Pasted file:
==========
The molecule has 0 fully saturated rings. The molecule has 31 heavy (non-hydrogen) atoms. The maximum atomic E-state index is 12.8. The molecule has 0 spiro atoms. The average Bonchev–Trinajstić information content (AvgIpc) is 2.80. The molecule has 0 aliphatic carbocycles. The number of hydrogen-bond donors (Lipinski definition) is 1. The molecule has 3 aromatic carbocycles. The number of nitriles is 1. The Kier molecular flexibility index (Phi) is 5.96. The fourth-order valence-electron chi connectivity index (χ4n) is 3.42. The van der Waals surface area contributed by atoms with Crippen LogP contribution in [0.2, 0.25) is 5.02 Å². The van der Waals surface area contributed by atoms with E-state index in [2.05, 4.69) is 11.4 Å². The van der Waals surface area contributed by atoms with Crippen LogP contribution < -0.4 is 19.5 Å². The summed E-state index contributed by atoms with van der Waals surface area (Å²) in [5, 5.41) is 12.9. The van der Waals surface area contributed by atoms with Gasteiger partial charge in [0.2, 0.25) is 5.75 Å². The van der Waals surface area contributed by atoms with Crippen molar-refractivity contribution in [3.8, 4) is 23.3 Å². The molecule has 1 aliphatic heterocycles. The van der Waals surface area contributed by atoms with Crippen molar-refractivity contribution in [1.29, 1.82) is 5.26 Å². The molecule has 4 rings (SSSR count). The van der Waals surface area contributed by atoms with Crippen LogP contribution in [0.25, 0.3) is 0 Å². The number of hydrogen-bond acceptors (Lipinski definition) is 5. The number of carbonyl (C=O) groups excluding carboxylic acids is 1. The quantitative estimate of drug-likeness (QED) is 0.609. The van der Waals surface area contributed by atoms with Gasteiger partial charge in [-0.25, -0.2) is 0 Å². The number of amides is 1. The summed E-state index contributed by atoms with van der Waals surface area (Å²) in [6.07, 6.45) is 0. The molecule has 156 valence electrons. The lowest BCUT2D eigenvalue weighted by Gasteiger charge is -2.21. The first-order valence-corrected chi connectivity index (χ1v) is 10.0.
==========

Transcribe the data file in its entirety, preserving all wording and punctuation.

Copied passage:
The molecule has 0 fully saturated rings. The molecule has 31 heavy (non-hydrogen) atoms. The maximum atomic E-state index is 12.8. The molecule has 0 spiro atoms. The average Bonchev–Trinajstić information content (AvgIpc) is 2.80. The molecule has 0 aliphatic carbocycles. The number of hydrogen-bond donors (Lipinski definition) is 1. The molecule has 3 aromatic carbocycles. The number of nitriles is 1. The Kier molecular flexibility index (Phi) is 5.96. The fourth-order valence-electron chi connectivity index (χ4n) is 3.42. The van der Waals surface area contributed by atoms with Crippen LogP contribution in [0.2, 0.25) is 5.02 Å². The van der Waals surface area contributed by atoms with E-state index in [2.05, 4.69) is 11.4 Å². The van der Waals surface area contributed by atoms with Crippen LogP contribution < -0.4 is 19.5 Å². The summed E-state index contributed by atoms with van der Waals surface area (Å²) in [5, 5.41) is 12.9. The van der Waals surface area contributed by atoms with Gasteiger partial charge in [0.2, 0.25) is 5.75 Å². The van der Waals surface area contributed by atoms with Crippen molar-refractivity contribution in [3.8, 4) is 23.3 Å². The molecule has 1 aliphatic heterocycles. The van der Waals surface area contributed by atoms with Crippen molar-refractivity contribution in [1.29, 1.82) is 5.26 Å². The molecule has 4 rings (SSSR count). The van der Waals surface area contributed by atoms with Crippen LogP contribution in [0.25, 0.3) is 0 Å². The number of hydrogen-bond acceptors (Lipinski definition) is 5. The number of carbonyl (C=O) groups excluding carboxylic acids is 1. The quantitative estimate of drug-likeness (QED) is 0.609. The van der Waals surface area contributed by atoms with Gasteiger partial charge in [-0.25, -0.2) is 0 Å². The number of amides is 1. The summed E-state index contributed by atoms with van der Waals surface area (Å²) in [6.07, 6.45) is 0. The molecule has 156 valence electrons. The lowest BCUT2D eigenvalue weighted by Gasteiger charge is -2.21. The first-order valence-corrected chi connectivity index (χ1v) is 10.0.